25 November 2016 | Report

Gender participation and influence in corporate governance networks in Vietnam


Corporate governance involves efforts to ensure that corporate objectives are met, and that the interests of shareholders and other corporate stakeholders are upheld. Given the significant accountability of corporate boards for the management and control of capital, studies have explored the implications of board composition and diversity on outcomes such as risk, decision-making, corporate social responsibility practices, and firm performance, among others.

Strong boards are also seen to exert significant influence on corporate culture and organisational management practices. In light of the size and scope of some of the largest corporations in the world, the influence of corporate boards on the domestic and interconnected global economy cannot be underestimated.


Reflecting its European influences, corporate governance in Vietnam is characterised by mixed board structures. Some companies in the country opt to have a supervisory board that is separate to a management board, while others establish a single board tasked with both control and management functions. The report finds that there are 689 supervisory board seats occupied by 628 different individuals in the top 100 corporations of Vietnam. A company typically appoints seven directors to its board, with the smallest board composed of three directors and the largest composed of 12 directors.

Of all the board seats of the top 100 corporations, only 130 (or around 19%) are women. On average, women tend to comprise around 20% of the supervisory boards of individual companies. Notably, however, 34% of the companies have boards that are composed only of men. While this proportion is lower compared to some other Southeast Asian countries, there remains significant opportunity for companies to increase gender participation and reap the benefits of greater gender balance in corporate boards in the country.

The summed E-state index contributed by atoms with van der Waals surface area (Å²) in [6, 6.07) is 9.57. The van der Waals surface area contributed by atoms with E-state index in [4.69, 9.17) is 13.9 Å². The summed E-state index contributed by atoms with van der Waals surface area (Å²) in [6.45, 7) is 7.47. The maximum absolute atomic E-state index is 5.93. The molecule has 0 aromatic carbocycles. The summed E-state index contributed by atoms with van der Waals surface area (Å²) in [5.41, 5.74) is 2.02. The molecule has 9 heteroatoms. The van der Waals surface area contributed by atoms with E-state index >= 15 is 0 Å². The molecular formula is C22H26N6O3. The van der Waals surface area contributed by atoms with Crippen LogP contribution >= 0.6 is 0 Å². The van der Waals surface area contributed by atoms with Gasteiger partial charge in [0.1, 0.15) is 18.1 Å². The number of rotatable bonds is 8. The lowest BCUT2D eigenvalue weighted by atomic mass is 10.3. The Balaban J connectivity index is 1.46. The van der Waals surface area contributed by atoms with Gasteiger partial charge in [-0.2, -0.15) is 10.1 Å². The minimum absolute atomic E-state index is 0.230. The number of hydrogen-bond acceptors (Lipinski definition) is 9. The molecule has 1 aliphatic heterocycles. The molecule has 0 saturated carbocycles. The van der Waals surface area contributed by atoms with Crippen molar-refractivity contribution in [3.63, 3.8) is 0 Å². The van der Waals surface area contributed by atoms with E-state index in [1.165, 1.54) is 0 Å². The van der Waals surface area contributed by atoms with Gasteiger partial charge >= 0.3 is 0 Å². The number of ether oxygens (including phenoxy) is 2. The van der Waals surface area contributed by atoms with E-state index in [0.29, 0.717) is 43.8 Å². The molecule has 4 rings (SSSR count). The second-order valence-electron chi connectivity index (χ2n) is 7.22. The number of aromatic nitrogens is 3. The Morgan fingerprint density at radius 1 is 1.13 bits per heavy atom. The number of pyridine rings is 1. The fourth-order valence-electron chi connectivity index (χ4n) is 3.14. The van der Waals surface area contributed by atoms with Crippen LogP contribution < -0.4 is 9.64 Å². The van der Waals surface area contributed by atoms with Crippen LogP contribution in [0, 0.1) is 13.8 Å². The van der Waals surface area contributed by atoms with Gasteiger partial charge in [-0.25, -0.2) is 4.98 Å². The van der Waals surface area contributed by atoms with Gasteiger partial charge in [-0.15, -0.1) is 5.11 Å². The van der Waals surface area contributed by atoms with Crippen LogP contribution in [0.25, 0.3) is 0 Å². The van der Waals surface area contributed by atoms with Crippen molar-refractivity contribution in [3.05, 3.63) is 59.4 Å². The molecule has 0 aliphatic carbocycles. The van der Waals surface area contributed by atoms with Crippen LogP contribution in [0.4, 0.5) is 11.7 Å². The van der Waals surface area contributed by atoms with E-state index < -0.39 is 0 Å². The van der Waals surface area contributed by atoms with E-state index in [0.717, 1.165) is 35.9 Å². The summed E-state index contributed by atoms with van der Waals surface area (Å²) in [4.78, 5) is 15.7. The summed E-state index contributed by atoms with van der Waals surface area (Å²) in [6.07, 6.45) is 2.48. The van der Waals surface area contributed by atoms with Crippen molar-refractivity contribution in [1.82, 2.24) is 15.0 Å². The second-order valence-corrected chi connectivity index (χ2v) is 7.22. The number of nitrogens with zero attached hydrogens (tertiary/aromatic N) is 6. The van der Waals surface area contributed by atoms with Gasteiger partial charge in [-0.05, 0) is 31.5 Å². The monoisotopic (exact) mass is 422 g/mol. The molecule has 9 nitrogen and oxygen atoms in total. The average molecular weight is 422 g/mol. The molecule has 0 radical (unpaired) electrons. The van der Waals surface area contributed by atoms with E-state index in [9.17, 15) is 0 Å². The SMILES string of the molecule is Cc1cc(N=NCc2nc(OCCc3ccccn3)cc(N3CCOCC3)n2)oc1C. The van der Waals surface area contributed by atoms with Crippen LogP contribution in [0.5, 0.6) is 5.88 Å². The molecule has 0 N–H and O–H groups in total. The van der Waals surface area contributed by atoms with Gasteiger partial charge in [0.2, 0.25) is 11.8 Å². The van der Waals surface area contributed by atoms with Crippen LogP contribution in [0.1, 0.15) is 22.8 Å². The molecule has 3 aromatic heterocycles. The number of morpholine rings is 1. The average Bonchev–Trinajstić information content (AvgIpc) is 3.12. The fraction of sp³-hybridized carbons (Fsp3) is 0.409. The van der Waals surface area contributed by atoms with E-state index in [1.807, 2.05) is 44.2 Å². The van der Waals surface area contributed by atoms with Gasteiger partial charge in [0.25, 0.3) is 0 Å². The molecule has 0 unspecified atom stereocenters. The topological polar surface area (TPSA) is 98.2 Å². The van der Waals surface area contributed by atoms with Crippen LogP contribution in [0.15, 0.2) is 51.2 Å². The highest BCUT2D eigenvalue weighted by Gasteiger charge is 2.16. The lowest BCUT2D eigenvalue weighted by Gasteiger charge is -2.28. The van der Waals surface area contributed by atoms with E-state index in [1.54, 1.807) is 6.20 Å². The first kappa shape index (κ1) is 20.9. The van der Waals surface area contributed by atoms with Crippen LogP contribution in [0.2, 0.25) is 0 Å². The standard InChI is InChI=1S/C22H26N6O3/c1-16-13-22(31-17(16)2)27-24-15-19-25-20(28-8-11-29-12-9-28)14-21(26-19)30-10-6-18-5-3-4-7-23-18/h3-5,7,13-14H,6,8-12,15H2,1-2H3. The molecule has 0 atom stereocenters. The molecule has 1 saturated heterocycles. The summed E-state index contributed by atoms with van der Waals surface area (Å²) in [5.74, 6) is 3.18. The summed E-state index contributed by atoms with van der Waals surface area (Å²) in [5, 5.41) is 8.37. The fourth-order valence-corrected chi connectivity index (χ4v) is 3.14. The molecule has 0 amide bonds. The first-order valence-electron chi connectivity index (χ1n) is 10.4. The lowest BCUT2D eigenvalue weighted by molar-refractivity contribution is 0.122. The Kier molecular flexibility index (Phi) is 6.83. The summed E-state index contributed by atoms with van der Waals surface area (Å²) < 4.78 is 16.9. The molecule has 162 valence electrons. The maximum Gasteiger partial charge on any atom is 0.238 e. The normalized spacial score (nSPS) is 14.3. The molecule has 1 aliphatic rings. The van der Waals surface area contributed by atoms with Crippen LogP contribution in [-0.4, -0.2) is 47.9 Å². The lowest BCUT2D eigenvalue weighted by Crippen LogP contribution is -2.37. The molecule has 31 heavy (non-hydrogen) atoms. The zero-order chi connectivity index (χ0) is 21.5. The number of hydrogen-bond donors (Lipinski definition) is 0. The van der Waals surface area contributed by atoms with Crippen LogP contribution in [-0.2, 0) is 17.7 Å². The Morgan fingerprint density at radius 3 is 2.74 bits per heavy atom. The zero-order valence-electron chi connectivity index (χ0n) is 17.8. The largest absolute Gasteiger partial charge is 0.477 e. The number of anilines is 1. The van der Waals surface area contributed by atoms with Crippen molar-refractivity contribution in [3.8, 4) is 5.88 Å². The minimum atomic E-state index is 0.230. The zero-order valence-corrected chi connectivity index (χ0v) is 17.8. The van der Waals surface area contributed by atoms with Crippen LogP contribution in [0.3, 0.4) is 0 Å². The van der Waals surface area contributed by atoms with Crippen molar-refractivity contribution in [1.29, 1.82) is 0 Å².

In Vietnam, the corporate governance network of the top 100 corporations is relatively fragmented. Around 9% of the corporate directors in Vietnam (a total of 54 individuals) sit on at least two boards. Of these most connected directors, only nine (or around 17%) are women. Men generally occupy the most connected positions in the network, however the most connected woman in the network holds four directorships, which is exactly at par with the most connected male director.

While the analysis shows that women occupy influential network positions, the data also clearly points to significant opportunities to increase the participation of women in supervisory board membership in the country. Previous studies elsewhere have found higher levels of gender diversity at the board level to have positive effects on stock value and profitability, among others. This may be attributed to improvements in decision-making processes as a result of the board having a more diverse set of skills, experiences and perspectives to draw upon.




  • Principles of corporate governance
  • The case of Vietnam
    • Vietnam’s top 100 corporate boards
    • Gender participation in supervisory boards
    • Industry differences
  • Corporate governance networks
    • Connectedness and ‘betweenness’
  • Implications

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